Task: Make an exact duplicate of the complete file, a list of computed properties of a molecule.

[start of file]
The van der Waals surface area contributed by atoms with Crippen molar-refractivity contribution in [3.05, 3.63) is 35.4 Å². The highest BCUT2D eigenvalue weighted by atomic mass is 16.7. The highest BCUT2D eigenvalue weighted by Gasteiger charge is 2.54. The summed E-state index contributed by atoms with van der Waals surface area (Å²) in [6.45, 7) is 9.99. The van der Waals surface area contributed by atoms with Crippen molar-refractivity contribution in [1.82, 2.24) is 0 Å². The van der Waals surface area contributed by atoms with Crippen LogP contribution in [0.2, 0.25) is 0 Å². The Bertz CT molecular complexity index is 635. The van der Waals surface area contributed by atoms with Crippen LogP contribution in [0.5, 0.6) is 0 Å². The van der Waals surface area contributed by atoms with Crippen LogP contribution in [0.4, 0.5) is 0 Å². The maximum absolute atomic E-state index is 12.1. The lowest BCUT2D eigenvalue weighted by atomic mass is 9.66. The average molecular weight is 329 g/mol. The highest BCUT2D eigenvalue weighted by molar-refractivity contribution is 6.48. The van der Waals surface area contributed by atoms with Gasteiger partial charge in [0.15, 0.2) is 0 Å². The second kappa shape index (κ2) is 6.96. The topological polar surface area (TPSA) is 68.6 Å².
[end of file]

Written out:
The van der Waals surface area contributed by atoms with Crippen molar-refractivity contribution in [3.05, 3.63) is 35.4 Å². The highest BCUT2D eigenvalue weighted by atomic mass is 16.7. The highest BCUT2D eigenvalue weighted by Gasteiger charge is 2.54. The summed E-state index contributed by atoms with van der Waals surface area (Å²) in [6.45, 7) is 9.99. The van der Waals surface area contributed by atoms with Crippen molar-refractivity contribution in [1.82, 2.24) is 0 Å². The van der Waals surface area contributed by atoms with Crippen LogP contribution in [0.2, 0.25) is 0 Å². The Bertz CT molecular complexity index is 635. The van der Waals surface area contributed by atoms with Crippen LogP contribution in [0.5, 0.6) is 0 Å². The van der Waals surface area contributed by atoms with Crippen LogP contribution in [0.4, 0.5) is 0 Å². The maximum absolute atomic E-state index is 12.1. The lowest BCUT2D eigenvalue weighted by atomic mass is 9.66. The average molecular weight is 329 g/mol. The highest BCUT2D eigenvalue weighted by molar-refractivity contribution is 6.48. The van der Waals surface area contributed by atoms with Gasteiger partial charge in [0.15, 0.2) is 0 Å². The second kappa shape index (κ2) is 6.96. The topological polar surface area (TPSA) is 68.6 Å².